Tuesday, April 27, 2021

Oscars, in the time of COVID-19

Sunday night marked the 93rd Academy Awards.  The ceremony was definitely impacted by the ongoing pandemic in more ways than one.  The location had changed from the traditional Dolby Theater in Hollywood to the Los Angeles Union Station.  A much smaller gathering of those nominated filled the limited space that they had, separated at tables by groups.  There were other "hubs" for Oscar nominees at theaters in locations like London for other nominees to be able to virtually appear from.  Still, several nominees were not able or comfortable attending at any location.

The production of the ceremony was likewise off.  They showed very few clips of the films that were nominated; those that were shown seemed random and sporadic.  There was no live orchestra, just QuestLove serving as DJ.  That meant no live scores, no live performance of the songs nominated, no live performance for the in memoriam montage.  

For the third year, the show had no single host, just a passing of the baton from presenter to presenter.  This was particularly noticeable with the poorly conceived "name that tune" bit asking if songs had won the award, were nominated, or were neither.  Given how little the ceremony ran over time this year, had they cut the "name that tune" bit, it would have landed right on time.

Most curious, the order of the ceremony was completely upended.  Best Director, which is usually awarded closely before Best Picture at the end, was awarded first.  Best Picture was not the last category awarded, but rather followed by the acting awards.  Even there, they forwent the tradition of last year's best actress giving the Best Actor award and vice versa.  This year, the previous winner in each category gave the award for that category.

This last bit seems to have garnered the most attention and controversy.  It seems to many that they were building to the Best Actor award as the finale, expecting a posthumous award to Chadwick Boseman for Ma Rainey's Black Bottom.  Instead, Anthony Hopkins was awarded for The Father. Hopkins had not attended. He had asked to stream in from his home but was denied.  So, the Academy accepted the award on his behalf, causing the ceremony to close with a whimper.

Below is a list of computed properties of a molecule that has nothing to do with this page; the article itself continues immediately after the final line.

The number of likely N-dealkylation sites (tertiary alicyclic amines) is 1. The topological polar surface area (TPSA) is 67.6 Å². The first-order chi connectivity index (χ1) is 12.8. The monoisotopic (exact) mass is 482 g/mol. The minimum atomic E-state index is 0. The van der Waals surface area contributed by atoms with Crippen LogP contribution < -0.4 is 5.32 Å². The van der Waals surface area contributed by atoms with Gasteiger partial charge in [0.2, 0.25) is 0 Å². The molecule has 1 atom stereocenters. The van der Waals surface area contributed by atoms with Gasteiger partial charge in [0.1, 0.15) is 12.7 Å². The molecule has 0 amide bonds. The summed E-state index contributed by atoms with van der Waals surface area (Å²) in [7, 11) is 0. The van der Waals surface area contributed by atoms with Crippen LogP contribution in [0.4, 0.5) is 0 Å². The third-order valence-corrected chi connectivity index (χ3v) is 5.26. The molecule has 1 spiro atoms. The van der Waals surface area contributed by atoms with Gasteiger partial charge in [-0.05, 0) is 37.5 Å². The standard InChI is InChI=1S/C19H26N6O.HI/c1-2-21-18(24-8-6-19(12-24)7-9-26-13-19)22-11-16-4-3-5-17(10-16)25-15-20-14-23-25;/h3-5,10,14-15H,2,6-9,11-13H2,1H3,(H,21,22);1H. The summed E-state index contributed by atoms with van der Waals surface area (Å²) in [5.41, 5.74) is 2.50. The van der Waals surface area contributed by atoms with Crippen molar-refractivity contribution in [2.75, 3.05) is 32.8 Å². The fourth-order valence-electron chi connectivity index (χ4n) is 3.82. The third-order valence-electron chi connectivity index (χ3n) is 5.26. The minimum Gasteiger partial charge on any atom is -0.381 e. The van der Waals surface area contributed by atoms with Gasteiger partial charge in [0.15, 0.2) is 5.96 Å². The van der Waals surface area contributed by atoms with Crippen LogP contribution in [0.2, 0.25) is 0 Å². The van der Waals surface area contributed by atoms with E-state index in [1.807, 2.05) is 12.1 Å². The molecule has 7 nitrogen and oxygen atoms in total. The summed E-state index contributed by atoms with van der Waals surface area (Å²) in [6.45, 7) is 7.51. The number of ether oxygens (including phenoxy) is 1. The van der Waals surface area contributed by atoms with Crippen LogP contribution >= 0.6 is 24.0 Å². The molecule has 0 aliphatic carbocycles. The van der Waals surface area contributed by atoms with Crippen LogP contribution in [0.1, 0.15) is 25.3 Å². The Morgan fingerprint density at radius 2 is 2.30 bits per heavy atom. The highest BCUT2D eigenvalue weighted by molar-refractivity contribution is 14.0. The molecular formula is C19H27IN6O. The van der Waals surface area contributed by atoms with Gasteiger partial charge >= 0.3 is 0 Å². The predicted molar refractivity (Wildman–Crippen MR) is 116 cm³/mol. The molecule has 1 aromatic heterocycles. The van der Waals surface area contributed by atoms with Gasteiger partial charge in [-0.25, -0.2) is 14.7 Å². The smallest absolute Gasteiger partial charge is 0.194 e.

I can’t subscribe to the rumor that the choice was deliberate, in the expectation of the posthumous award.  For one, there have been posthumous awards in the past and ones that have come so closely to the actor’s death that the impact was still being felt.  Heath Ledger’s posthumous award comes to mind.  And in those instances, the order of the proceedings was not altered. 

The rumor I have heard and lend more credence to, is that Joaquin Phoenix was running late. In an ordinary ceremony, he would have presented the award for Best Actress.  With him running late and not being present, they would have delayed both the best actor categories, as they usually go in pairs. This would explain the seemingly rushed Rita Moreno presenting Best Picture early and the visibly uncomfortable Phoenix who completely eschewed the format that had been established for presenting. 

A stage manager issue, as opposed to a producer issue. 

The result made the Oscars incredibly underwhelming. The lack of real surprises , the unconventional format, the weird structure issues, all made the broadcast land with a thud in a way that it has not done so before. 

The viewership numbers were not a surprise. The ceremony dropped below 10 million people for the first time in a long time, with viewership down 57% from the past year. This has led some conservative commentators to claim a Hollywood backlash finally paying off. As if America was finally done with Hollywood once and for all. 

The reality is a lot more mundane.  Despite this years films being largely more accessible to the general public through early access video on demand and streaming platforms, the individual films nominated were not that well known.  Unless you were following the award seasons and buzz, it is very likely the average American would jot have heard of any of the nominated films, much less have seen them. 

It’s a problem that has been plaguing the Oscars for years. Gone are the days when blockbuster films like Rocky or Star Wars are nominated for Best Picture. The films of today are still largely niche films primarily released in the late fall and early winter.  Oscar bait films. Until that changes, viewership of the ceremony will also remain a niche event. 

I still wish they’d just embrace it. Lean into the niche aspect of it and make it a true celebration of Hollywood and film. Bring back a host that makes it an even longer and grander celebration. Own what it is. 

Or at least do something interesting and make the Muppets the hosts, complete with running commentary by Statler and Waldorf. 

Whatever it is, next years ceremony just can’t be this dull. 

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